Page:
We’ve all met them, those furrow browed grumps who claim fiction is a waste of time. They insist, with all the finality in the world, that there is no knowledge to be found in a novel that can’t be found elsewhere. And of course you nod, better that than try to argue with the bore. However, sometimes we must defend not only that which is dear, but that which is important.
Reading, while being a splendid abandonment of reality, also serves to alter humanity in a fundamental way. It is fiction, unlike any other artistic medium, that allows the reader to crawl into someone else’s skin. This in itself is the very foundation of empathy. And the more able we are to empathise with another, the less able we are to harm them.
And there you have it, the literary secret behind all novels – they subversively make us better people. Slyly they mould us by showing us how other people think, feel, and live. And while we don’t necessarily have to agree with the character views, we can, at the very least grow to understand them.
Reading, while being a splendid abandonment of reality, also serves to alter humanity in a fundamental way
When reading Sebastian Faulk’s Birdsong, the reader soon discovers that WWI wasn’t just two armies of men, sat in opposite ditches, firing bullets intermittently at one another. It was, rather, a group of terrified people, doing what they felt was right, freezing, wet-footed humans suffering immeasurable woes.
Or, upon reading Jeffrey Eugenides’ Middlesex, the reader discovers the complexity of gender identity. No longer are those with neither female/male gender an unknown oddity. Suddenly, as you finish the novel, you realise that they are, after all, human, and they too have their hopes and fears just like the rest of us.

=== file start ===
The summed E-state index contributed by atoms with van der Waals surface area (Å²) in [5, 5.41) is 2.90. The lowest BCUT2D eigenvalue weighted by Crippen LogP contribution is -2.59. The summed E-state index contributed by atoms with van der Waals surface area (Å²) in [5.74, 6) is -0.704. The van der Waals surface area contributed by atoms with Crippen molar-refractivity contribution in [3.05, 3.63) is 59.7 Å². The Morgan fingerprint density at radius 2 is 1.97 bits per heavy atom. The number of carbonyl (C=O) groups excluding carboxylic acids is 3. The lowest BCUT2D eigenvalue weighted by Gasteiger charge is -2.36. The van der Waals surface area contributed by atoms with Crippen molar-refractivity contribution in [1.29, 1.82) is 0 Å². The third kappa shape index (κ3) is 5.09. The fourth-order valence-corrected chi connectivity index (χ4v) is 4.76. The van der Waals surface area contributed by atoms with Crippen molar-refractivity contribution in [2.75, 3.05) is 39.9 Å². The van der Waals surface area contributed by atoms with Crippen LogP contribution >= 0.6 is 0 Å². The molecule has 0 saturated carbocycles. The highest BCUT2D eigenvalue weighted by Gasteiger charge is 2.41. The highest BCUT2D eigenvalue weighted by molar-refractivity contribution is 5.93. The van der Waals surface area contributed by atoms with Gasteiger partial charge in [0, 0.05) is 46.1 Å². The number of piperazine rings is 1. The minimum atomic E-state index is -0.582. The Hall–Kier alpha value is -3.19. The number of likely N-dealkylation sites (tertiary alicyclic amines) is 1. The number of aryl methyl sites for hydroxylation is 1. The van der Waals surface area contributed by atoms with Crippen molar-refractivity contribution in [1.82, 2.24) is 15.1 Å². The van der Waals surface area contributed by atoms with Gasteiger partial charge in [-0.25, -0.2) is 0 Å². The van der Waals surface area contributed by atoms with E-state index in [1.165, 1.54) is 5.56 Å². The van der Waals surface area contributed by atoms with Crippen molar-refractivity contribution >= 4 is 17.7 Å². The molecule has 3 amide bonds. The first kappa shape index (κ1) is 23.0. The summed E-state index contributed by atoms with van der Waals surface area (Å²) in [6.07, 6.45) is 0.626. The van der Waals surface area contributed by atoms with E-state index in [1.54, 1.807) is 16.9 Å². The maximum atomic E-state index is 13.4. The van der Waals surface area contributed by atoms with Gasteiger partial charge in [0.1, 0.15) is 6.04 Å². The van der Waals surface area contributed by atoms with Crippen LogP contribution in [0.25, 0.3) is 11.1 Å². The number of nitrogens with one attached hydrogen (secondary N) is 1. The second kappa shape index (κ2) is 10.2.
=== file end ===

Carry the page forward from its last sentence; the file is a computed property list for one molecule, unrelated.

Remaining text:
Fiction serves to build greater understanding both externally and internally. Novels about pain, and novels about great suffering, allow the reader to know, also, that they are not alone. That the pain they feel is to an equal or perhaps even greater extent by another. Works such as The Bell Jar by Sylvia Plath offer readers a glimpse into a woman’s world that is spiralling into a black fog.
Fiction serves to build greater understanding both externally and internally
David Foster Wallace, in an interview with Larry McCaffery, explains that ‘a piece of fiction can allow us imaginatively to identify with a character’s pain, we might then also more easily conceive of others identifying with their own. This is nourishing, redemptive; we become less alone inside’.
Is this what literature offers beyond escapism? This ability to know there is somebody, somewhere, thinking and feeling the same things as what you too feel, only you felt too odd to mention them.
When we read we transcend our own interior monologue and step into another’s. It is here we learn about resolving both internal and external conflicts. We learn, or at the very least, think about what it means to love, and what it means to be alive. Literature offers comfort for the suffering and insight into those who are not.
Perhaps we should all be turning to those books that are dying to be read
Clearly it is in the wake of our travels through the pages that we learn about ourselves and others and this, while possibly seems somewhat interesting, might also be what humanity needs now more than ever. The world hardly needs more people with great capacity to hold information. What is more important is our capacity to think, feel and relate to one another. So, instead of turning to politicians, religious leaders or celebrities for answers, perhaps we should all be turning to those books that are dying to be read.
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